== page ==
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Frederic Edwin Church : “Cotopaxi” (1855)

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The Ibis’s giclée process uses archival pigment inks on 100% cotton rag paper to achieve crisp detail and rich, lasting color. Unlike posters, they will not yellow with time, but will maintain their original quality for as long as you own them. If you are unhappy with your print for any reason, you are welcome to return it for a full refund.
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Frederic Church was an ambitious painter and enthusiastic amateur scientist. He had read Darwin’s books and Alexander von Humboldt’s descriptions of Cotopaxi, “the most dreadful volcano…its explosions most frequent and disastrous.” The fabled Ecuadorian mountain provided both a poetic symbol of God’s creation and an exciting window into the planet’s natural history. Geology was a new science in the nineteenth century, and Church was among those who believed that volcanoes offered clues to the age and origins of the earth. On his first visit to Ecuador, the artist waited an entire day near the hacienda pictured here, hoping that the clouds would part to reveal the peak. American critics complained that Church’s paintings of the volcano did not capture the soft atmospheric haze that they were used to seeing in landscapes. Those who had never traveled to the high country of the Andes did not understand that in the thin, clear air, Cotopaxi’s icy flanks gleamed just as Church had painted them.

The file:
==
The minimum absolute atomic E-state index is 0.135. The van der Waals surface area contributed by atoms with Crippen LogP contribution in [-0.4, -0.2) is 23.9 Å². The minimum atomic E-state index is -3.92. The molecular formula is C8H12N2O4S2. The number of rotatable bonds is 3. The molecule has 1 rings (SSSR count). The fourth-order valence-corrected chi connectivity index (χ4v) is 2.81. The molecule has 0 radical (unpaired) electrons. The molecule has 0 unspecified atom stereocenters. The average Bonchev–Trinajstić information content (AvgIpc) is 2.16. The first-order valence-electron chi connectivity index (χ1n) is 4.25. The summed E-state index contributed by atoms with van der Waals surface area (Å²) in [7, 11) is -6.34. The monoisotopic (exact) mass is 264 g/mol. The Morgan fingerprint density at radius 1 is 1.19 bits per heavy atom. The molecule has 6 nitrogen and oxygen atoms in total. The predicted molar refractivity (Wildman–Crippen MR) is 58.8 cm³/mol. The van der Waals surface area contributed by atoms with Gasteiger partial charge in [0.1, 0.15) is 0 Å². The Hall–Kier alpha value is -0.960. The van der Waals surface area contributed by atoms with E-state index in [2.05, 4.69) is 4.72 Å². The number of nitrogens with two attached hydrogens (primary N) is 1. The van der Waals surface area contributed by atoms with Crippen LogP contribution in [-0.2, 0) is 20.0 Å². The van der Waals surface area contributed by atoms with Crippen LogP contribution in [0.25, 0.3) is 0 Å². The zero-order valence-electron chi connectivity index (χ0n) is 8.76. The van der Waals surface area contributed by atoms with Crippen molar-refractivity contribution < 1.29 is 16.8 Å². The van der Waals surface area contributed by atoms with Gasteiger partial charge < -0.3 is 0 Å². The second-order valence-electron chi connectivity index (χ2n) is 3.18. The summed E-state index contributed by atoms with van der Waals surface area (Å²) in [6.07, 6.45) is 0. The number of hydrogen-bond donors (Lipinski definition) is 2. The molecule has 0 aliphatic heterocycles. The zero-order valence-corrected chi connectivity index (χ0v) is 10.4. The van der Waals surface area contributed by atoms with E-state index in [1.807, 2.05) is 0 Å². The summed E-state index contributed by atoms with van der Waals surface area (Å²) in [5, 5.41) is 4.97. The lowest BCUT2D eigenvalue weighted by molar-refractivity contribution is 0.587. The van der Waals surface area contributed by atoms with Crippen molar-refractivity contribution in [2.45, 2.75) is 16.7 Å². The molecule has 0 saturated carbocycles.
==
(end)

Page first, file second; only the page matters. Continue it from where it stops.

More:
(Text courtesy of the Smithsonian American Art Museum).

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